Published By: Katha / Katha World Library
Story and Illustrations: Antje Damm
Fledolin was the world’s happiest bat child, as long as he was upside down.
In a Sentence: A clever clever book that tells us ever-so-gently that it is perfectly fine to be different, as long as you are comfortable being so.
What is it About: Fledolin, a little bat, is happiest when he is hanging upside up, which for the bat-world means upside down, which in simple human-terms means that he just loves being straight up, which in simple bat-terms means being straight down! Confounded? So is Fledolin himself, as are the others around him. Read through this intelligently created book to see how Fledolin’s family and friends try and make sense out of his upside down world.
Form and language: I like the gentle rhythm of the sentences (prose) in this story – But he grew and grew and remained just the way he was. Or, As night fell, the bats flew out into the open and hunted for flies and moths. The words flow naturally, nothing is forced.
What makes it snuggly: Fledolin, in his dotted chaddis (!); and the book having to go upside down, page after page after page. It’s fun!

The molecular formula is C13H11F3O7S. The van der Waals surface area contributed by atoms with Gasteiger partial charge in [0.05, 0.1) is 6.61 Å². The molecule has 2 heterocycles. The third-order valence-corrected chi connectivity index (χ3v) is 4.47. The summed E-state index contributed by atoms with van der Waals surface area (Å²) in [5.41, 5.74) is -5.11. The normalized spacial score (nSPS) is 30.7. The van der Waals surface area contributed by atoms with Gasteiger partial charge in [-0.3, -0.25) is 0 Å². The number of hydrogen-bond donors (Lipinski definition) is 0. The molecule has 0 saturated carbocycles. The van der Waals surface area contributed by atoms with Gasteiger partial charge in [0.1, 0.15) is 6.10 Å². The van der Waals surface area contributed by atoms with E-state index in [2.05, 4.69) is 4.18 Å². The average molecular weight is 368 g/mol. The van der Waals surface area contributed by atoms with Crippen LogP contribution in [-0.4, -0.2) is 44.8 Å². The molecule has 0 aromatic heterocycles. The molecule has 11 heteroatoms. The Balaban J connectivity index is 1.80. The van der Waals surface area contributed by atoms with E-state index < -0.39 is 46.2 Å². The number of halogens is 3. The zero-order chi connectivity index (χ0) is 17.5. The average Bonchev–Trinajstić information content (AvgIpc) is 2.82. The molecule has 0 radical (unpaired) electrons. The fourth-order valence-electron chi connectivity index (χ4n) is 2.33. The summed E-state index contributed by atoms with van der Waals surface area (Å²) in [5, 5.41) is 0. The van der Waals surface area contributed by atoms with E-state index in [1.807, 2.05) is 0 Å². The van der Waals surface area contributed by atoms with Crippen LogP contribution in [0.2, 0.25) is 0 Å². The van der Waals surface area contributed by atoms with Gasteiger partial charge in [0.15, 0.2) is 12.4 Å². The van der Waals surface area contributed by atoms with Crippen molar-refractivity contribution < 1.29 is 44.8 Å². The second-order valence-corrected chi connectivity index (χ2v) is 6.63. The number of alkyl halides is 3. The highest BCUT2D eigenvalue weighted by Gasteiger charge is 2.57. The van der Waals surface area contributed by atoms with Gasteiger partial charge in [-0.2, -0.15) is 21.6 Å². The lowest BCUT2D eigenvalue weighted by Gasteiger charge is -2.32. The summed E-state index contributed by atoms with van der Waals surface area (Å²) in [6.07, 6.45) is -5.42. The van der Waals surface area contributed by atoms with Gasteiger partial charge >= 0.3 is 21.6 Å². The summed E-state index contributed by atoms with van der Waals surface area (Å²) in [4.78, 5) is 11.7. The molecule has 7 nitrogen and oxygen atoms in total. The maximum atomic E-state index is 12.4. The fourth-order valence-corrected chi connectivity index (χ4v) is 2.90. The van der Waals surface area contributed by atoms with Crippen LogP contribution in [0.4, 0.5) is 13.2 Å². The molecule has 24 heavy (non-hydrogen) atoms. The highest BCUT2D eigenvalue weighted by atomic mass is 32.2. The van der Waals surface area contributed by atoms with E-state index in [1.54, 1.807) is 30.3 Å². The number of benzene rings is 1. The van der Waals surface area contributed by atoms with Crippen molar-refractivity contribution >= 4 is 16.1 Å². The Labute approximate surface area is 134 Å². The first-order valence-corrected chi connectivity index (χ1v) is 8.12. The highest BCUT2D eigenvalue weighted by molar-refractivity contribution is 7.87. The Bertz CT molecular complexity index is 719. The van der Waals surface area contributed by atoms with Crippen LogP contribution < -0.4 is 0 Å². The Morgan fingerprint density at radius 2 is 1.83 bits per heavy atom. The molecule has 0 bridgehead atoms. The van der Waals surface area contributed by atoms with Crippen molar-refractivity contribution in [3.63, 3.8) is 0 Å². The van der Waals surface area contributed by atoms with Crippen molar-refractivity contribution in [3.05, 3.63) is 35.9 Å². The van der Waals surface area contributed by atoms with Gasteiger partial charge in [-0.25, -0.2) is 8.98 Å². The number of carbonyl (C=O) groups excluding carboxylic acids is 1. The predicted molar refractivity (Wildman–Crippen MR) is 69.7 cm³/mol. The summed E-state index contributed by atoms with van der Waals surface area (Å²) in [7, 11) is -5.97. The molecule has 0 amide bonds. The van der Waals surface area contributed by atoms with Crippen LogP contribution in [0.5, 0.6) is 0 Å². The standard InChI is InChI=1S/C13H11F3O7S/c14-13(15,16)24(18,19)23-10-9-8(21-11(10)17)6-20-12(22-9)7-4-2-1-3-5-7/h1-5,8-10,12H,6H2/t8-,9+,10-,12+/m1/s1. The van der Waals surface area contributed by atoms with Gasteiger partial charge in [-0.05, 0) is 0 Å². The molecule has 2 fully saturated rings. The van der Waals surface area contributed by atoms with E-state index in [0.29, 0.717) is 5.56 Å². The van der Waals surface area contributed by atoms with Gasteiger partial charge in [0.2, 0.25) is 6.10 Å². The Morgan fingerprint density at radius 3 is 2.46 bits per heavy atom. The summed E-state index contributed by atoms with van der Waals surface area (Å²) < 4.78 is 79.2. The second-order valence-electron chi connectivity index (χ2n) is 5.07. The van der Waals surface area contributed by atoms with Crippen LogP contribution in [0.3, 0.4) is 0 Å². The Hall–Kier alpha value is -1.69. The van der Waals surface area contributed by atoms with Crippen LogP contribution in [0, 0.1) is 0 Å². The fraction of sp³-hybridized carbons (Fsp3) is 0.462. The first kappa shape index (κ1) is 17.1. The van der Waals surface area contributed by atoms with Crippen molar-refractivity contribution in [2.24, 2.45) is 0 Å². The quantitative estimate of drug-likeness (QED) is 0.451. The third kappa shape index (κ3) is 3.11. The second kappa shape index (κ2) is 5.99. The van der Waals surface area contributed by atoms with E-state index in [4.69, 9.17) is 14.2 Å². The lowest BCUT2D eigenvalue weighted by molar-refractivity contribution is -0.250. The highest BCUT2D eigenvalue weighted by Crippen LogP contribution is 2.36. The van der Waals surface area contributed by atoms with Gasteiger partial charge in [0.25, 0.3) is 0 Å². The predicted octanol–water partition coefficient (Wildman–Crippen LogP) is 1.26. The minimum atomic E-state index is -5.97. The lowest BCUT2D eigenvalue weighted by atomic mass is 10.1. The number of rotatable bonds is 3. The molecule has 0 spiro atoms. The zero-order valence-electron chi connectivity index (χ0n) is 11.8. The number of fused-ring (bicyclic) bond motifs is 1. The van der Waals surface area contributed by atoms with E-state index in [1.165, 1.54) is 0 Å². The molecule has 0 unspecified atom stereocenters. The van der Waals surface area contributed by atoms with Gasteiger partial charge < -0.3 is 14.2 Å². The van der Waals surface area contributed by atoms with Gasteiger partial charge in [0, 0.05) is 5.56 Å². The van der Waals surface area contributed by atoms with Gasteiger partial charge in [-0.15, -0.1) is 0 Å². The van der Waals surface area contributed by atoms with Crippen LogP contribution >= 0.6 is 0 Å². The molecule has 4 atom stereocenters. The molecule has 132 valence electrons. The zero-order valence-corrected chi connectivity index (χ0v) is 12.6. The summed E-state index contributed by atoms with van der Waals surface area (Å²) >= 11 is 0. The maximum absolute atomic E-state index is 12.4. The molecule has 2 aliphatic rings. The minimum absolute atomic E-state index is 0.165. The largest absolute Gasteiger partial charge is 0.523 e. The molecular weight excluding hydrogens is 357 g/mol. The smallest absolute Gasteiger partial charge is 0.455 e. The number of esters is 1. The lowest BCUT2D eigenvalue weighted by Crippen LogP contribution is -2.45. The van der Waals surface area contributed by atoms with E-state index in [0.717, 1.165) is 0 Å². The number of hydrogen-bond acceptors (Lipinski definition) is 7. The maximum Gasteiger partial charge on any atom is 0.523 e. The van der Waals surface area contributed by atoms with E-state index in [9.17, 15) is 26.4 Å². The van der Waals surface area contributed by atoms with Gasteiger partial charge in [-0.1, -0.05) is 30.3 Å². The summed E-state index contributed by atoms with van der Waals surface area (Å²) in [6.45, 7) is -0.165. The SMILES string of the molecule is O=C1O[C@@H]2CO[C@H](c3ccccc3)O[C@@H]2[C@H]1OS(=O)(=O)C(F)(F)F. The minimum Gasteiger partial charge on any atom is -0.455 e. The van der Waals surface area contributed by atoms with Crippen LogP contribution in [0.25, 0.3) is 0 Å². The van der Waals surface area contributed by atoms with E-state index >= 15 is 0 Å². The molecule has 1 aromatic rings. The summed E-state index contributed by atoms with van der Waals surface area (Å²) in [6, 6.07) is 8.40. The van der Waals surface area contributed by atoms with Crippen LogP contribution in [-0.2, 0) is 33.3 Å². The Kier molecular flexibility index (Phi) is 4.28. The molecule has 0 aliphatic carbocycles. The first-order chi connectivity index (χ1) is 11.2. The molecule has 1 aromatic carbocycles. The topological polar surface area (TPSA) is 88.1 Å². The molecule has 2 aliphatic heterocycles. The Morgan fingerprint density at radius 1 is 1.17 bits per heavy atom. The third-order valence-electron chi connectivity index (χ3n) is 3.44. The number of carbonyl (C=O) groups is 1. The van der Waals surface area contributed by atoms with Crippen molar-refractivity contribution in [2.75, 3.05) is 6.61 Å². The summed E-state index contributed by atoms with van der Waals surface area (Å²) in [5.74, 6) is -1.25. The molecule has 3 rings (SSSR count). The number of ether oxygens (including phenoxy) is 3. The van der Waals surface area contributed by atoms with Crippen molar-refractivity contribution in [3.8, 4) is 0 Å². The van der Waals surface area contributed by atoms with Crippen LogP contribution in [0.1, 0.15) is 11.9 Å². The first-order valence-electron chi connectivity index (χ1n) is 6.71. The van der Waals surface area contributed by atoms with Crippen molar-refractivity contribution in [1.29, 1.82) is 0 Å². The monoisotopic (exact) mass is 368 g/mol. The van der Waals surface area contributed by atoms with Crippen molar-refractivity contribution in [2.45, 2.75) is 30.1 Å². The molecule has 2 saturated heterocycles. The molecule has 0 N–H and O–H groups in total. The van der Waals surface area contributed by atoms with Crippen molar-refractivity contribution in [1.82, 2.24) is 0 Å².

What Stands Out: The visual orientation of the book. We ‘see’ the world from the bats’ perspective – straight, up the right way, and oh-so-normal. To see what Fledolin’s world looks like, flip the book over.
Will be best enjoyed by: Bats and brats and mammas and papas sharing Fledolin’s predicament of not being ‘one of them’. Also by all bats and brats and mammas and papas who are pretty much one of them.
From snuggly to snugglier: Talk to the young one and tease out instances she remembers where she found herself behaving differently than the rest. And try recreating many more aspects of the upside down world of bats which Antje Damm might have missed depicting in her picture book.
Ha Ha! Quotient: 3
Touches The Heart: 4
Cuts Through The Clutter: 5
Visual Appeal: 4
Real-world dream-world balance: 5
Encore Quotient: 4
Thank God it’s not moral science: 5
Show, don’t tell: 4
Hey, this is a really important book!: 5